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Doug Krizner: Overseas stock markets are taking it on the chin. Aftershocks of Friday's rout on Wall Street. The timing of the sell-off was interesting. The 20th anniversary of the '87 crash, and the start of the weekend meeting of G7 ministers.
As Megan Williams reports from Rome, Europeans are worried the worst is yet to come.
Megan Williams: After Friday's Wall Street slump and a 2.2 percent loss in the Tokyo market, European markets this morning are down.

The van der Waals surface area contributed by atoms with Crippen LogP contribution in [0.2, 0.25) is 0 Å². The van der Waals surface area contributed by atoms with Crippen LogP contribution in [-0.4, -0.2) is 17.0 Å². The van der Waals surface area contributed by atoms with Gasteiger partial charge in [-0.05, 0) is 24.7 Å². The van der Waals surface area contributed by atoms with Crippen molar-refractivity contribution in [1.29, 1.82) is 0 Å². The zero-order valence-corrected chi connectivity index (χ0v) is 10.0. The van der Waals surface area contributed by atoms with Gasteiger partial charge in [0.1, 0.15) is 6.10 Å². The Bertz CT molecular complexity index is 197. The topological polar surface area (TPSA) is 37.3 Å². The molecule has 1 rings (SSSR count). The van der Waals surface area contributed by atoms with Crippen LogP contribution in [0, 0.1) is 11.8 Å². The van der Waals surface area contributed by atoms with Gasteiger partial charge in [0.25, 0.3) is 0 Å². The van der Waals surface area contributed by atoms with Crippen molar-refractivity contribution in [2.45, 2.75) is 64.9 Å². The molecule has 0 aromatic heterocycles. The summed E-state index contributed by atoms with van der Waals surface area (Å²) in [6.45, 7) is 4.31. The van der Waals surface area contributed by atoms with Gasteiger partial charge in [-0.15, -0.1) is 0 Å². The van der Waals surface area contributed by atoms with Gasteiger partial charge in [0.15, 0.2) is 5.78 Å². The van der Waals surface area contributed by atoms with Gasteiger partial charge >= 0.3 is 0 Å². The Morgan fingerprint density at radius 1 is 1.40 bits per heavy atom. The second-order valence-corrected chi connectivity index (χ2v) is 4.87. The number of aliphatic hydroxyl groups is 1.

Also worrisome for Europeans are signs that the housing market may now be softening for the first time in a decade. As a result of the subprime mortgage crisis, faith that people can repay loans is down, interest rates are up, and it's tougher to get a mortgage.
The euro, instead, continues to reach record highs against the dollar. It's now worth about $1.43 and a half.
European leaders at the G7 meeting in Washington over the weekend were hoping for some sign that the U.S. would try to bolster the low dollar, which is threatening European exports, but no reassurance came.
In Rome, I'm Megan Williams for Marketplace.